Russia eventually voted for the resolution which passed 14 to 0, with the United States abstaining. The other non-permanent members in the UNSC, Malaysia, Venezuela, Senegal and New Zealand, did not succumb to the intense lobbying from Israel. These countries told Egypt that they would press ahead with the reinstatement of resolution regardless of the stance adopted by Egypt. Israel had warned New Zealand and Senegal, with which it has close relations to desist from tabling the resolution. Netanyahu, who also holds the foreign minister's portfolio, made personal phone calls to the foreign minister of New Zealand, Murray McCully, saying that tabling the resolution was akin to a “declaration of war” and that he could even go to the extent of closing down Israel's embassy in Wellington.
According to reports appearing in the Israeli media, New Zealand was encouraged to table the resolution by the British government with the tacit approval of the Obama administration. After the resolution was passed, Netanyahu pledged to impose a “diplomatic and economic price” on the countries that voted in favour of the resolution. He ordered that “working ties” be limited with 12 of the 14 countries that supported the resolution, recalling the country's ambassadors from New Zealand and Senegal. Venezuela and Malaysia have no diplomatic links with Israel. Netanyahu ordered the cancellation of aid projects to Senegal, including a “drip irrigation project” that was part of “the fight against poverty in Africa”. The Israeli prime minister also announced the cancellation of his country's contribution to the United Nations institutions deemed “particularly hostile to Israel.”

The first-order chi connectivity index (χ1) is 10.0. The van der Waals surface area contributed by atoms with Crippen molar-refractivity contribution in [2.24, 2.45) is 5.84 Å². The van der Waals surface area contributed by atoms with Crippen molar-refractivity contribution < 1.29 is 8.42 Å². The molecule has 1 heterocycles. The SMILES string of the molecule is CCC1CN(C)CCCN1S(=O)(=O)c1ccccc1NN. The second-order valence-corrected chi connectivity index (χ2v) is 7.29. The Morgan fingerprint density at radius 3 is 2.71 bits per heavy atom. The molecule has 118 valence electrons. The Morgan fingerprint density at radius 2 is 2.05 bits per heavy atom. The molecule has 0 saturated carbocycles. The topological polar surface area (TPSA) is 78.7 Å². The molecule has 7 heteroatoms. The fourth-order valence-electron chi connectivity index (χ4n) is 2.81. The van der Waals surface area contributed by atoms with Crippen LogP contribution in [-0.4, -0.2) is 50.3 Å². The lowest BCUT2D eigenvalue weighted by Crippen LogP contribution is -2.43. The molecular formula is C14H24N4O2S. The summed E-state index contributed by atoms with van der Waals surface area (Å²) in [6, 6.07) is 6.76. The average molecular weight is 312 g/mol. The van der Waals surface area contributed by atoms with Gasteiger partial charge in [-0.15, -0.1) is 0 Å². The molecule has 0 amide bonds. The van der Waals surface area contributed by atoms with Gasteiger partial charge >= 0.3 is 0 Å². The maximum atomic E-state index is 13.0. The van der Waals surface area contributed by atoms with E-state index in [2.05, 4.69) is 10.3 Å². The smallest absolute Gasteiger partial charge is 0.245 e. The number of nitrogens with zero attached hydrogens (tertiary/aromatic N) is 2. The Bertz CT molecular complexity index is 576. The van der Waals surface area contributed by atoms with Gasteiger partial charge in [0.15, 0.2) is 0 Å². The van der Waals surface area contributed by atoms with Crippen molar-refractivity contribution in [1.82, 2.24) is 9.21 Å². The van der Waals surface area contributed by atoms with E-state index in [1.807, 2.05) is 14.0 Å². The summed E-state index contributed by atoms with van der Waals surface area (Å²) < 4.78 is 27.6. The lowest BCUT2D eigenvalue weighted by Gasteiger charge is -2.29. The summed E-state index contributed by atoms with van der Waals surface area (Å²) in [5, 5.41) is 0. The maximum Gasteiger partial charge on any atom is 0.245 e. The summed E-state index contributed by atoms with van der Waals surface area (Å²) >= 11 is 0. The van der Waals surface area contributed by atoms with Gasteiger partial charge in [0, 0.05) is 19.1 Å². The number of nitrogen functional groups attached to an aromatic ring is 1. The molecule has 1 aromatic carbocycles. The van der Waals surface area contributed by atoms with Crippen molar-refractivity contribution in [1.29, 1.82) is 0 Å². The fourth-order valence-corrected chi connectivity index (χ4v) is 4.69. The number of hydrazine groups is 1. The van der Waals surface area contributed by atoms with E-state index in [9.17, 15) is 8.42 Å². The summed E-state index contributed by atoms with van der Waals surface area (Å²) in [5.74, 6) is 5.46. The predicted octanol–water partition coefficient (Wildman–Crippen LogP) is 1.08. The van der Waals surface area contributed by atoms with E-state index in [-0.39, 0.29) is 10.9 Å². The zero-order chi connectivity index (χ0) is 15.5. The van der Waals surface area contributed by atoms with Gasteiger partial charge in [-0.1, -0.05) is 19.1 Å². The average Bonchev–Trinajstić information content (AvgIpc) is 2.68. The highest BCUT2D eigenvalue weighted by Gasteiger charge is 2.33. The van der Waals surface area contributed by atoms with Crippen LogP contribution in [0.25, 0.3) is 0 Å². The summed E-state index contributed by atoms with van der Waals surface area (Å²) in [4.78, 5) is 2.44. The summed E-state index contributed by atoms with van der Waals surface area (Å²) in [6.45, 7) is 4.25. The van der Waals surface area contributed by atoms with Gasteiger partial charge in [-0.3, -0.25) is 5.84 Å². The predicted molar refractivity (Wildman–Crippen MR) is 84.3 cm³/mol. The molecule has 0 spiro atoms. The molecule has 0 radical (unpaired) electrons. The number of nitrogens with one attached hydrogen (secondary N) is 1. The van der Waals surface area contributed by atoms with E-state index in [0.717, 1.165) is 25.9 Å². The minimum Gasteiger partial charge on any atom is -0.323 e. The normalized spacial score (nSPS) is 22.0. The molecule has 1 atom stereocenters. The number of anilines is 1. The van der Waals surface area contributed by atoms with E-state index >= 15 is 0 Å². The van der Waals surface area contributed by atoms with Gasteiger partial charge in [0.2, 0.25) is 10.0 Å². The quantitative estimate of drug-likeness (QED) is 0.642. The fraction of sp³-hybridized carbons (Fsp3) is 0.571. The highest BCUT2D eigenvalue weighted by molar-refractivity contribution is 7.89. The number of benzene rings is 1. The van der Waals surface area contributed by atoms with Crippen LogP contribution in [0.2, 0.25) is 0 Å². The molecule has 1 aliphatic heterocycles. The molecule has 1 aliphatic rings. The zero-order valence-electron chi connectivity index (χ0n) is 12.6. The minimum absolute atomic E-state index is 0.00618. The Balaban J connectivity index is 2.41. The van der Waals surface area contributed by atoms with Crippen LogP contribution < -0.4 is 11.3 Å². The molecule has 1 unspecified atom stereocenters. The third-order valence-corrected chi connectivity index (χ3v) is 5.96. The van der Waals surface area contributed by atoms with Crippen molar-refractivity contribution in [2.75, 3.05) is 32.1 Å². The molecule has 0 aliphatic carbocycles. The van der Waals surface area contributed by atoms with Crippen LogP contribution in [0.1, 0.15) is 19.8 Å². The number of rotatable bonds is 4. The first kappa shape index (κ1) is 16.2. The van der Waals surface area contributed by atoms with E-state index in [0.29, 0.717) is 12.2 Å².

Netanyahu and his senior ministers have blamed Obama of orchestrating “the ganging up” against Israel at the UN. At the same time, the Israeli prime minster has gleefully accepted the record breaking $38 billion military aid package the Obama administration has bestowed. Samantha Powers, the American ambassador to the UN, made it a point to remind the UNSC that Israel receives a tremendous amount of American military aid. She said that America chose not to veto the resolution this time because Israeli settlement activity had increased dramatically and had put the two state solution in jeopardy.